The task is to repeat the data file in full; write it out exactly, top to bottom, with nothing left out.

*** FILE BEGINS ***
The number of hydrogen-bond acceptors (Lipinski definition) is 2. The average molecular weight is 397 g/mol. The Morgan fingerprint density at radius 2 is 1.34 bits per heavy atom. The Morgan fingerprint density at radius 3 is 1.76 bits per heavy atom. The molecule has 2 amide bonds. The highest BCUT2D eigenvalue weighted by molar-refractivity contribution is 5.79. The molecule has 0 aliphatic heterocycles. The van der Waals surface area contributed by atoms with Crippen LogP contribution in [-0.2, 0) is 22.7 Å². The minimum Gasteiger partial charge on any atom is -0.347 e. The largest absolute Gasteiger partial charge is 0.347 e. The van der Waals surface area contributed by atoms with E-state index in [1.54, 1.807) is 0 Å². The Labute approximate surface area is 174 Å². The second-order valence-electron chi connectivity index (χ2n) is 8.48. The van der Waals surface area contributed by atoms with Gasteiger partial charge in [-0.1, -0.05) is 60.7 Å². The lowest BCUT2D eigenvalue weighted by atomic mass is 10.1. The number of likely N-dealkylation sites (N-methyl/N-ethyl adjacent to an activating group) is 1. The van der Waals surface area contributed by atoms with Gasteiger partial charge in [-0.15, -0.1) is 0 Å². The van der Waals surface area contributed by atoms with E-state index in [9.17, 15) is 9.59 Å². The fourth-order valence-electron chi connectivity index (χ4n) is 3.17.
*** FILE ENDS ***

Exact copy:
The number of hydrogen-bond acceptors (Lipinski definition) is 2. The average molecular weight is 397 g/mol. The Morgan fingerprint density at radius 2 is 1.34 bits per heavy atom. The Morgan fingerprint density at radius 3 is 1.76 bits per heavy atom. The molecule has 2 amide bonds. The highest BCUT2D eigenvalue weighted by molar-refractivity contribution is 5.79. The molecule has 0 aliphatic heterocycles. The van der Waals surface area contributed by atoms with Crippen LogP contribution in [-0.2, 0) is 22.7 Å². The minimum Gasteiger partial charge on any atom is -0.347 e. The largest absolute Gasteiger partial charge is 0.347 e. The van der Waals surface area contributed by atoms with E-state index in [1.54, 1.807) is 0 Å². The Labute approximate surface area is 174 Å². The second-order valence-electron chi connectivity index (χ2n) is 8.48. The van der Waals surface area contributed by atoms with Gasteiger partial charge in [-0.1, -0.05) is 60.7 Å². The lowest BCUT2D eigenvalue weighted by atomic mass is 10.1. The number of likely N-dealkylation sites (N-methyl/N-ethyl adjacent to an activating group) is 1. The van der Waals surface area contributed by atoms with Gasteiger partial charge in [-0.15, -0.1) is 0 Å². The van der Waals surface area contributed by atoms with E-state index in [9.17, 15) is 9.59 Å². The fourth-order valence-electron chi connectivity index (χ4n) is 3.17.